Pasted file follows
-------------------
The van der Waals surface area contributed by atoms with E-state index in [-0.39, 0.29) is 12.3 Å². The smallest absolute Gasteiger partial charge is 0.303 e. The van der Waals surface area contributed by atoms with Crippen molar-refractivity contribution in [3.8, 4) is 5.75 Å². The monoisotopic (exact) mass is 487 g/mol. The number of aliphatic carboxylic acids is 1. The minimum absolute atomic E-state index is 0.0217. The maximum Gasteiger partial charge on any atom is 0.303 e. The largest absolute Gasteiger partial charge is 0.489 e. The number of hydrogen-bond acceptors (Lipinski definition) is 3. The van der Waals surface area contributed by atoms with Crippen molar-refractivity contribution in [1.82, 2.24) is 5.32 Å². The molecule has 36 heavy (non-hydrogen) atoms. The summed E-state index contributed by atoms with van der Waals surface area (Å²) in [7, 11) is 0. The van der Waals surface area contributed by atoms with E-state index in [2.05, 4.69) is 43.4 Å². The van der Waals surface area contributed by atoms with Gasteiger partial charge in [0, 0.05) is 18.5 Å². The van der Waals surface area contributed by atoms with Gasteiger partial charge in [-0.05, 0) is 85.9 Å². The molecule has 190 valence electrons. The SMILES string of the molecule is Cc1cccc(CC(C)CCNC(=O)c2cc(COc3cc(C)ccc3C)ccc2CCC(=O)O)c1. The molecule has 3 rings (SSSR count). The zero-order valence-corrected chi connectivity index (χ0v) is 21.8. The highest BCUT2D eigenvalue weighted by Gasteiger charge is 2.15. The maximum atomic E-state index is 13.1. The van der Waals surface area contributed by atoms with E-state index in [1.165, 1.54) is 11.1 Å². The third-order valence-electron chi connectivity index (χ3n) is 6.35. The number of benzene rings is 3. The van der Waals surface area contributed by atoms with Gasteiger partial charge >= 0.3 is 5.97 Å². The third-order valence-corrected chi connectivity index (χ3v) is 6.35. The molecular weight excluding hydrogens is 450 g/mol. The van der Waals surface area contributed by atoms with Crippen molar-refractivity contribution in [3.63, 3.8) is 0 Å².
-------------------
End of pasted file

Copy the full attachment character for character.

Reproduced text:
The van der Waals surface area contributed by atoms with E-state index in [-0.39, 0.29) is 12.3 Å². The smallest absolute Gasteiger partial charge is 0.303 e. The van der Waals surface area contributed by atoms with Crippen molar-refractivity contribution in [3.8, 4) is 5.75 Å². The monoisotopic (exact) mass is 487 g/mol. The number of aliphatic carboxylic acids is 1. The minimum absolute atomic E-state index is 0.0217. The maximum Gasteiger partial charge on any atom is 0.303 e. The largest absolute Gasteiger partial charge is 0.489 e. The number of hydrogen-bond acceptors (Lipinski definition) is 3. The van der Waals surface area contributed by atoms with Crippen molar-refractivity contribution in [1.82, 2.24) is 5.32 Å². The molecule has 36 heavy (non-hydrogen) atoms. The summed E-state index contributed by atoms with van der Waals surface area (Å²) in [7, 11) is 0. The van der Waals surface area contributed by atoms with E-state index in [2.05, 4.69) is 43.4 Å². The van der Waals surface area contributed by atoms with Gasteiger partial charge in [0, 0.05) is 18.5 Å². The van der Waals surface area contributed by atoms with Gasteiger partial charge in [-0.05, 0) is 85.9 Å². The molecule has 190 valence electrons. The SMILES string of the molecule is Cc1cccc(CC(C)CCNC(=O)c2cc(COc3cc(C)ccc3C)ccc2CCC(=O)O)c1. The molecule has 3 rings (SSSR count). The zero-order valence-corrected chi connectivity index (χ0v) is 21.8. The highest BCUT2D eigenvalue weighted by Gasteiger charge is 2.15. The maximum atomic E-state index is 13.1. The van der Waals surface area contributed by atoms with E-state index in [1.165, 1.54) is 11.1 Å². The third-order valence-electron chi connectivity index (χ3n) is 6.35. The number of benzene rings is 3. The van der Waals surface area contributed by atoms with Gasteiger partial charge >= 0.3 is 5.97 Å². The third-order valence-corrected chi connectivity index (χ3v) is 6.35. The molecular weight excluding hydrogens is 450 g/mol. The van der Waals surface area contributed by atoms with Crippen molar-refractivity contribution in [3.63, 3.8) is 0 Å².